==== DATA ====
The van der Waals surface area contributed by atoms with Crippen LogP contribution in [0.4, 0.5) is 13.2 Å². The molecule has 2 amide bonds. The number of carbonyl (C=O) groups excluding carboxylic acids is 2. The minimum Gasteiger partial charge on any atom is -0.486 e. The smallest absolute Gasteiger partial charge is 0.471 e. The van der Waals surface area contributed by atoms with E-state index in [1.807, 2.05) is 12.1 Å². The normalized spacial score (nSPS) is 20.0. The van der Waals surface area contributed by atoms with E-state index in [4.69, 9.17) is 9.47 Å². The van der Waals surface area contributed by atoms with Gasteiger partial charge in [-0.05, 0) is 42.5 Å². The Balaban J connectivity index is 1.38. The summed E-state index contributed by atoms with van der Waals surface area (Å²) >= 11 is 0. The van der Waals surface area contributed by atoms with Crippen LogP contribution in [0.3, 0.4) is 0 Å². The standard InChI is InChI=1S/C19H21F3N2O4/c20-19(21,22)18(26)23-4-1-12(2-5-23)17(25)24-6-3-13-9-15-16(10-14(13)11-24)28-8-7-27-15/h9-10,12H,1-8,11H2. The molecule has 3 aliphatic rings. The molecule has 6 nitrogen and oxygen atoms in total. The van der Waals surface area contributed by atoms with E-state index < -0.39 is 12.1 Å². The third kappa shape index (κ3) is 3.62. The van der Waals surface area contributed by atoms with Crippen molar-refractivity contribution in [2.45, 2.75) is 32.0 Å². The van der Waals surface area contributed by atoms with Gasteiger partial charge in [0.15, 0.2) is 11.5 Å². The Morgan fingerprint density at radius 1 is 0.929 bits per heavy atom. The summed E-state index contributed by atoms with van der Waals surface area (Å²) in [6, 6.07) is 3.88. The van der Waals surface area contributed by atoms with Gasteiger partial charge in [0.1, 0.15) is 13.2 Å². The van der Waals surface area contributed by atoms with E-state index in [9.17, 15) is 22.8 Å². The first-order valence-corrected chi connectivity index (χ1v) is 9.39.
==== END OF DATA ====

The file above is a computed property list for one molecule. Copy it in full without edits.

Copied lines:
The van der Waals surface area contributed by atoms with Crippen LogP contribution in [0.4, 0.5) is 13.2 Å². The molecule has 2 amide bonds. The number of carbonyl (C=O) groups excluding carboxylic acids is 2. The minimum Gasteiger partial charge on any atom is -0.486 e. The smallest absolute Gasteiger partial charge is 0.471 e. The van der Waals surface area contributed by atoms with E-state index in [1.807, 2.05) is 12.1 Å². The normalized spacial score (nSPS) is 20.0. The van der Waals surface area contributed by atoms with E-state index in [4.69, 9.17) is 9.47 Å². The van der Waals surface area contributed by atoms with Gasteiger partial charge in [-0.05, 0) is 42.5 Å². The Balaban J connectivity index is 1.38. The summed E-state index contributed by atoms with van der Waals surface area (Å²) >= 11 is 0. The van der Waals surface area contributed by atoms with Crippen LogP contribution in [0.3, 0.4) is 0 Å². The standard InChI is InChI=1S/C19H21F3N2O4/c20-19(21,22)18(26)23-4-1-12(2-5-23)17(25)24-6-3-13-9-15-16(10-14(13)11-24)28-8-7-27-15/h9-10,12H,1-8,11H2. The molecule has 3 aliphatic rings. The molecule has 6 nitrogen and oxygen atoms in total. The van der Waals surface area contributed by atoms with E-state index < -0.39 is 12.1 Å². The third kappa shape index (κ3) is 3.62. The van der Waals surface area contributed by atoms with Crippen molar-refractivity contribution in [2.45, 2.75) is 32.0 Å². The van der Waals surface area contributed by atoms with Gasteiger partial charge in [0.15, 0.2) is 11.5 Å². The Morgan fingerprint density at radius 1 is 0.929 bits per heavy atom. The summed E-state index contributed by atoms with van der Waals surface area (Å²) in [6, 6.07) is 3.88. The van der Waals surface area contributed by atoms with Gasteiger partial charge in [0.1, 0.15) is 13.2 Å². The van der Waals surface area contributed by atoms with E-state index in [9.17, 15) is 22.8 Å². The first-order valence-corrected chi connectivity index (χ1v) is 9.39.